Gary M. Ruehle
December 20, 2010 at 10:22 am

The CEO's of these criminal enterprises called insurance companies should be arrested and put in jail for life for the way they are letting people DIE for their profits. If we totally got RID of insurance companies and had national health CARE and not insurance, everyone could get any care they needed just by seeing their doctor or hospital. We would still pay premiums, like medicare, it would NOT be a tax burden on us but they would only be a couple hundred dollars a month for FULL coverage, NOT thousands because we would not be paying for the obscene profits of these corporate criminals. WHY should we have to pay for the outrageous multi million dollar salaries, yachts, private jets and multi million dollar lobbyests etc for insurance company big wigs when this money should be going to pay for our health care? If these outrageous "profits" went to pay for our care as it should, it is obvious our health care would be SO much cheaper and better as there would be no insurance company to decide what care they will cover and not cover. Medicare and Medicade work.
I know from personal experience with Universal Health Care Inc of St. Petersburg how bad it is when they first approved major surgery for a deadly knee infection I had, gave me a claim number, written letters they would pay, then AFTER the surgery refused to pay. Dr. Edward Lowenstein their medical director gave more reasons than flees on a dog for totally disenrolling me! This of course left me destitute as I had to pay everything myself, my wife had to sell everything she owned, jewelry, furniture, etc just to keep me alive. And Dr. Akshay Desai, CEO of this company refused to do anything, just go on bilking other people that were unfortunate to belong to his company. America is the ONLY country in the world that has "for profit" insurance companies. Their profits translate to less care for those in need. Google: "Domestic terrorism, gary's blog" to see a real horror story and factual information on what these criminal enterprises that call themselves insurance companies are doing to the American people. Gary, St. Petersburg, Florida

Ryan G
December 19, 2010 at 10:10 am

There are supposed to be 5 comments here. I can only see one. Where are the other 4? I know there is a delay but this is an old post. I have noticed this repeatedly on the bankrate blogs.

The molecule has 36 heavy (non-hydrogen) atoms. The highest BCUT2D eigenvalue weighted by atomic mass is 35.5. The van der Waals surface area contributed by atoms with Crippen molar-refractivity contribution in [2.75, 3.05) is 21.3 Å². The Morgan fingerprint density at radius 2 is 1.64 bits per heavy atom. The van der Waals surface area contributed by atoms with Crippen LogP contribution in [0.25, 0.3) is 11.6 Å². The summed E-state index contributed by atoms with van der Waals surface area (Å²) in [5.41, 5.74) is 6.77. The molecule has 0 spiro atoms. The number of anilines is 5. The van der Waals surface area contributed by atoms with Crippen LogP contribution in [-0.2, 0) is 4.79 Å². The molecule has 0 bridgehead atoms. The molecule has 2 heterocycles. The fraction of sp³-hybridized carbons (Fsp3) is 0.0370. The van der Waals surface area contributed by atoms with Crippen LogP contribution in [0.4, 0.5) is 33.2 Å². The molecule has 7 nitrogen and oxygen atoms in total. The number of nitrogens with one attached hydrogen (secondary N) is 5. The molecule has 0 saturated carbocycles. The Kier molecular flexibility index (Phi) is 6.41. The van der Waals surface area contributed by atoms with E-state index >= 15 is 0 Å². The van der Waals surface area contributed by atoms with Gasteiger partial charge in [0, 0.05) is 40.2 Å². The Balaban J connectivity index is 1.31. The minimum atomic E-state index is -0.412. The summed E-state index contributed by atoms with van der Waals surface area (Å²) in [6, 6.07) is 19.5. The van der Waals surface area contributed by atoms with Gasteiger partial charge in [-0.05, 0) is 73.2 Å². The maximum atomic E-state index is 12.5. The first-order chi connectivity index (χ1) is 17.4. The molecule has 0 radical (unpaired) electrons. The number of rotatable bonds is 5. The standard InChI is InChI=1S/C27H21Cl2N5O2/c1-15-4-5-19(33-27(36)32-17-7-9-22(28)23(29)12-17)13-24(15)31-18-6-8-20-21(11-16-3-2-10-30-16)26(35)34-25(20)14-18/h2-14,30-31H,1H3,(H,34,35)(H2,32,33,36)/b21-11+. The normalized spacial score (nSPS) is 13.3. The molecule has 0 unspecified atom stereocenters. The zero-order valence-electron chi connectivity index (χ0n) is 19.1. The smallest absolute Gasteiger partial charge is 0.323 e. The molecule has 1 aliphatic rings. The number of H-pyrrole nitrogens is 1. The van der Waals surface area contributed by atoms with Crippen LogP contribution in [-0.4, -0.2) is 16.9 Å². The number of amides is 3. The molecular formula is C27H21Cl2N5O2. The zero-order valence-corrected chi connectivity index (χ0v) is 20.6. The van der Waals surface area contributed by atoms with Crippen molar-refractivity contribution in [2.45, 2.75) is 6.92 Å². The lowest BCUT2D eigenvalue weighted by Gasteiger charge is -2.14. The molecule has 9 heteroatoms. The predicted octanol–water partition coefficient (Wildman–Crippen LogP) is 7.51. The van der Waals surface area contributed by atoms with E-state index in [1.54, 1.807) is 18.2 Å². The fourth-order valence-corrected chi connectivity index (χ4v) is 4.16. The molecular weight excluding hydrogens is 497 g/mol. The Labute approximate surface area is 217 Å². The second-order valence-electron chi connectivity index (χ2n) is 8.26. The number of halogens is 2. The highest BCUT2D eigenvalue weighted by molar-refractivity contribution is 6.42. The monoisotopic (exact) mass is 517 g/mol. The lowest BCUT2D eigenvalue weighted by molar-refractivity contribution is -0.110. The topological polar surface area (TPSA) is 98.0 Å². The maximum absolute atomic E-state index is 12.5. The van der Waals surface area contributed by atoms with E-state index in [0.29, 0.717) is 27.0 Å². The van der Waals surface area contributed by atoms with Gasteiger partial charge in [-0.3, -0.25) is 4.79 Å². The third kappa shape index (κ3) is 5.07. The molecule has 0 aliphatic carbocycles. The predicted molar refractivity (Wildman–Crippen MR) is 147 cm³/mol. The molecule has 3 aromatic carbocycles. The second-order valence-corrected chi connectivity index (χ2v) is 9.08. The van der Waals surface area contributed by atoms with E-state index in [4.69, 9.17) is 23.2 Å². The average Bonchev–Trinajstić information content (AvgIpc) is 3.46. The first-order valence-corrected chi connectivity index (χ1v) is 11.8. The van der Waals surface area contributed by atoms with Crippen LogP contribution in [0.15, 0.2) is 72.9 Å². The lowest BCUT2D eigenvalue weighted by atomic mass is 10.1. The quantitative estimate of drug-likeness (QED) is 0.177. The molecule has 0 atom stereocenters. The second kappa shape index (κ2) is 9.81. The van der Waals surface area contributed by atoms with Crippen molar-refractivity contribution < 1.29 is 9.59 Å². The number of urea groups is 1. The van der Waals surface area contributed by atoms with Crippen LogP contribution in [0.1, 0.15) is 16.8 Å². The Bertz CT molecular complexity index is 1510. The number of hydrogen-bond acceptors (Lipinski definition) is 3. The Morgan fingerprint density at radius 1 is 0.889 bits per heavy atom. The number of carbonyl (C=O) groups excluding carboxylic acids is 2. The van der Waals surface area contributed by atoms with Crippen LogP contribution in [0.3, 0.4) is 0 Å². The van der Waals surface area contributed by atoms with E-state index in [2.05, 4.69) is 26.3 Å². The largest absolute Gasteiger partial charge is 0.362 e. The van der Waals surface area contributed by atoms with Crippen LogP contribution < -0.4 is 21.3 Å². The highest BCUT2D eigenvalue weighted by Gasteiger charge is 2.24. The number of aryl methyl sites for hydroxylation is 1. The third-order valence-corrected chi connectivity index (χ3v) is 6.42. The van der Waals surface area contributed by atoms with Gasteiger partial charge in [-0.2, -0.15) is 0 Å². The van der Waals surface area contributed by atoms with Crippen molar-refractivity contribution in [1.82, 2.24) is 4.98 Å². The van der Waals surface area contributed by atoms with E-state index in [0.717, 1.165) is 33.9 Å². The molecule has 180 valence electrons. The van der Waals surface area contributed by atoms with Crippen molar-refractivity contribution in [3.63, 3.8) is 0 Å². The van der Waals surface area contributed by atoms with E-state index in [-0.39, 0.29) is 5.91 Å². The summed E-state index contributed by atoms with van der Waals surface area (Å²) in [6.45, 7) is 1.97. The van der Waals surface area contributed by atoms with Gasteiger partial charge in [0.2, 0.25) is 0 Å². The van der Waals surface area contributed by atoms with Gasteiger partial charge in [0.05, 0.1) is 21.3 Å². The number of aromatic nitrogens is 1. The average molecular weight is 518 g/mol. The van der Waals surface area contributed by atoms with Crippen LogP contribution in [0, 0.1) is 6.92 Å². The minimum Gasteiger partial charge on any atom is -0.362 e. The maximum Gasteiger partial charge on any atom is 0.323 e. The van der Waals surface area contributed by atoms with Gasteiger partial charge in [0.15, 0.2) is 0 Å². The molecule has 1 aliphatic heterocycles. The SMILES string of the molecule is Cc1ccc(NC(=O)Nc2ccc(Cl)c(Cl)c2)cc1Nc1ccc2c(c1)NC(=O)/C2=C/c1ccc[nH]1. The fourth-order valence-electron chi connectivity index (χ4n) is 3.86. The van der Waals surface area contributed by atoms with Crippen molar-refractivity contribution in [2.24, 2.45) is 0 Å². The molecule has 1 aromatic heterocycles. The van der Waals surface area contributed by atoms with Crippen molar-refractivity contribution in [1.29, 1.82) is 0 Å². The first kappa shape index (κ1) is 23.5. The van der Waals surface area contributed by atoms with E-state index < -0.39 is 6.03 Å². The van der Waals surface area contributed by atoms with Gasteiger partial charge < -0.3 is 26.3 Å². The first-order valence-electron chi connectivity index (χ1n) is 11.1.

hsr0601
December 12, 2010 at 7:07 am

The Republicans are the ultimate hypocrites!
 
How do we pay for health care reform ?
 
** How do you pay for tax cuts for the wealthy ?
 
1. First attempt : threatening Social Security and Medicare Cut through the deficit panel.
 
2. Second attempt : holding the desperate Hostage, say, by the Ransom.
 
3. Kick the campaign pledge of spending cut, deficit reduction down the road.
 
4. Don't ask don't tell us about the tax giveaway spree, it's our holy grail.
 
** Inaction cost, $9trillion over the next decade, ((Some of CBO analysis : While the costs of the financial bailouts and economic stimulus bills are staggering, they are only a fraction of the coming costs from Social Security, Medicare, and Medicaid. Over the next decade, the Congressional Budget Office (CBO) projects that each year Medicaid will expand by 7 percent, Medicare by 6 percent, and Social Security by 5 percent. These programs face a 75-year shortfall of $43 trillion--60 times greater than the gross cost of the $700 billion TARP financial bailout)).
 
Over the duration of healthcare debate, using the preliminary cost analysis of CBO, the reps opposed the public option stubbornly, but after the release of final score, they have been defiant on the referee.
 
The nonpartisan Congressional Budget Office estimates that :
Inaction cost in relation to health care reform totals $9trillion over the next decade.
Reform will reduce the federal deficit by $143 billion over the next 10 years and as much as $1 trillion during the following decade.